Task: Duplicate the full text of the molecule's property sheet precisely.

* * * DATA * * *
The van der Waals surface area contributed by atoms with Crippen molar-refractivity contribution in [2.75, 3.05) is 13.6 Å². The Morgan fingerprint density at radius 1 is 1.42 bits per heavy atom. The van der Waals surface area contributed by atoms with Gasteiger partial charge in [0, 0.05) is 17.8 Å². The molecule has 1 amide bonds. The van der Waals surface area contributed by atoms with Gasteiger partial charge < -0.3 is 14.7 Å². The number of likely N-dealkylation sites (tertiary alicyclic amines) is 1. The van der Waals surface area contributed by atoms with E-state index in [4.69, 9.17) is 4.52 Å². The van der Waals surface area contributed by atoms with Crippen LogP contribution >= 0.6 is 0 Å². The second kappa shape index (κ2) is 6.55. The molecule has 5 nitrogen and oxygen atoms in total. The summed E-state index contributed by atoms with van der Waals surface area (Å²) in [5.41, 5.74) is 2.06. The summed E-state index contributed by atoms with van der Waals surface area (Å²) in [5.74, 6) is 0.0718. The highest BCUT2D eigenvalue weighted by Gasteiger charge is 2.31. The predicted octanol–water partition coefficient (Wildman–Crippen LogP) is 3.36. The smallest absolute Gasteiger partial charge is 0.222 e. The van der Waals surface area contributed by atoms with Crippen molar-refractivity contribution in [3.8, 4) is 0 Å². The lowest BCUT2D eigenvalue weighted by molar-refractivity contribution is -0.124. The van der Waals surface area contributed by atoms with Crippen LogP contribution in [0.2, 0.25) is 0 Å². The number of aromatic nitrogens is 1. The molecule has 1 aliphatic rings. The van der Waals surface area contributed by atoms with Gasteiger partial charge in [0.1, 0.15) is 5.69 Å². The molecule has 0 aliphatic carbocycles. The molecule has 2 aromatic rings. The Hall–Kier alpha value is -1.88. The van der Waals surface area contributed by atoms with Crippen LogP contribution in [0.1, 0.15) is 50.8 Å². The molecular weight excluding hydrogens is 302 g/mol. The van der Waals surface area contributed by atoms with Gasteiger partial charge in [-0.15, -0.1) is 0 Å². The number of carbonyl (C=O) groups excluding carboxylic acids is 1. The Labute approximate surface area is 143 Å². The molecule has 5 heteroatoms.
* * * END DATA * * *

The van der Waals surface area contributed by atoms with Crippen molar-refractivity contribution in [2.75, 3.05) is 13.6 Å². The Morgan fingerprint density at radius 1 is 1.42 bits per heavy atom. The van der Waals surface area contributed by atoms with Gasteiger partial charge in [0, 0.05) is 17.8 Å². The molecule has 1 amide bonds. The van der Waals surface area contributed by atoms with Gasteiger partial charge < -0.3 is 14.7 Å². The number of likely N-dealkylation sites (tertiary alicyclic amines) is 1. The van der Waals surface area contributed by atoms with E-state index in [4.69, 9.17) is 4.52 Å². The van der Waals surface area contributed by atoms with Crippen LogP contribution >= 0.6 is 0 Å². The second kappa shape index (κ2) is 6.55. The molecule has 5 nitrogen and oxygen atoms in total. The summed E-state index contributed by atoms with van der Waals surface area (Å²) in [5.41, 5.74) is 2.06. The summed E-state index contributed by atoms with van der Waals surface area (Å²) in [5.74, 6) is 0.0718. The highest BCUT2D eigenvalue weighted by Gasteiger charge is 2.31. The predicted octanol–water partition coefficient (Wildman–Crippen LogP) is 3.36. The smallest absolute Gasteiger partial charge is 0.222 e. The van der Waals surface area contributed by atoms with Crippen molar-refractivity contribution in [3.8, 4) is 0 Å². The lowest BCUT2D eigenvalue weighted by molar-refractivity contribution is -0.124. The van der Waals surface area contributed by atoms with Crippen LogP contribution in [0.2, 0.25) is 0 Å². The number of aromatic nitrogens is 1. The molecule has 1 aliphatic rings. The van der Waals surface area contributed by atoms with Gasteiger partial charge in [0.1, 0.15) is 5.69 Å². The molecule has 0 aliphatic carbocycles. The molecule has 2 aromatic rings. The Hall–Kier alpha value is -1.88. The van der Waals surface area contributed by atoms with Crippen LogP contribution in [0.1, 0.15) is 50.8 Å². The molecular weight excluding hydrogens is 302 g/mol. The van der Waals surface area contributed by atoms with Gasteiger partial charge in [-0.15, -0.1) is 0 Å². The number of carbonyl (C=O) groups excluding carboxylic acids is 1. The Labute approximate surface area is 143 Å². The molecule has 5 heteroatoms.